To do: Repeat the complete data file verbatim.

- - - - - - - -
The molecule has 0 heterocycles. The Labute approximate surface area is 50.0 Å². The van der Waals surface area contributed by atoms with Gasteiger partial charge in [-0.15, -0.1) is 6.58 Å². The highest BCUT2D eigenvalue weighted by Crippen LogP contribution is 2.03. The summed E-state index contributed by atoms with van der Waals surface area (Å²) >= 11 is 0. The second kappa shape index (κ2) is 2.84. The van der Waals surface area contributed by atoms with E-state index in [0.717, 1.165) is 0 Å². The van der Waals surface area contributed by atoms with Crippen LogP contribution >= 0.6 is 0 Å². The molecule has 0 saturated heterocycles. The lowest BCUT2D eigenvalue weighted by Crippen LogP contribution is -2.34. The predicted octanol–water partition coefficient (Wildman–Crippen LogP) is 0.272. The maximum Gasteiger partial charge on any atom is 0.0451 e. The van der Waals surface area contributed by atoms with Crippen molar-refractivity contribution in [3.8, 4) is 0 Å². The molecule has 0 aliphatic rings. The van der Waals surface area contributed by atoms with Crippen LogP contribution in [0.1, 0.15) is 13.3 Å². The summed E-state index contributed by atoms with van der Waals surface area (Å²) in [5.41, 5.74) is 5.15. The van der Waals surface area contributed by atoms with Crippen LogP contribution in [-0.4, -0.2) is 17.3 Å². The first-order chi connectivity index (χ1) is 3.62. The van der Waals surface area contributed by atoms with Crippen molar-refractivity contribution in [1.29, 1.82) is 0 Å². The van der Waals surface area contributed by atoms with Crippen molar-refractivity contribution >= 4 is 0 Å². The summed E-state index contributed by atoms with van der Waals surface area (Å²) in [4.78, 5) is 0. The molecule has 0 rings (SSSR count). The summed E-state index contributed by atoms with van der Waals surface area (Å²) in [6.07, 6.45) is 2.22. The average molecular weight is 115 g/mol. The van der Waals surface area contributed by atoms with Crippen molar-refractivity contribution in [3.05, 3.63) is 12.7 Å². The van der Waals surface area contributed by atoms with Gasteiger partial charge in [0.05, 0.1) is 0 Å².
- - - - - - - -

The molecule has 0 heterocycles. The Labute approximate surface area is 50.0 Å². The van der Waals surface area contributed by atoms with Gasteiger partial charge in [-0.15, -0.1) is 6.58 Å². The highest BCUT2D eigenvalue weighted by Crippen LogP contribution is 2.03. The summed E-state index contributed by atoms with van der Waals surface area (Å²) >= 11 is 0. The second kappa shape index (κ2) is 2.84. The van der Waals surface area contributed by atoms with E-state index in [0.717, 1.165) is 0 Å². The van der Waals surface area contributed by atoms with Crippen LogP contribution >= 0.6 is 0 Å². The molecule has 0 saturated heterocycles. The lowest BCUT2D eigenvalue weighted by Crippen LogP contribution is -2.34. The predicted octanol–water partition coefficient (Wildman–Crippen LogP) is 0.272. The maximum Gasteiger partial charge on any atom is 0.0451 e. The van der Waals surface area contributed by atoms with Crippen molar-refractivity contribution in [3.8, 4) is 0 Å². The molecule has 0 aliphatic rings. The van der Waals surface area contributed by atoms with Crippen LogP contribution in [0.1, 0.15) is 13.3 Å². The summed E-state index contributed by atoms with van der Waals surface area (Å²) in [5.41, 5.74) is 5.15. The van der Waals surface area contributed by atoms with Crippen LogP contribution in [-0.4, -0.2) is 17.3 Å². The first-order chi connectivity index (χ1) is 3.62. The van der Waals surface area contributed by atoms with Crippen molar-refractivity contribution in [1.29, 1.82) is 0 Å². The van der Waals surface area contributed by atoms with Crippen molar-refractivity contribution >= 4 is 0 Å². The summed E-state index contributed by atoms with van der Waals surface area (Å²) in [4.78, 5) is 0. The molecule has 0 rings (SSSR count). The summed E-state index contributed by atoms with van der Waals surface area (Å²) in [6.07, 6.45) is 2.22. The average molecular weight is 115 g/mol. The van der Waals surface area contributed by atoms with Crippen molar-refractivity contribution in [3.05, 3.63) is 12.7 Å². The van der Waals surface area contributed by atoms with Gasteiger partial charge in [0.05, 0.1) is 0 Å².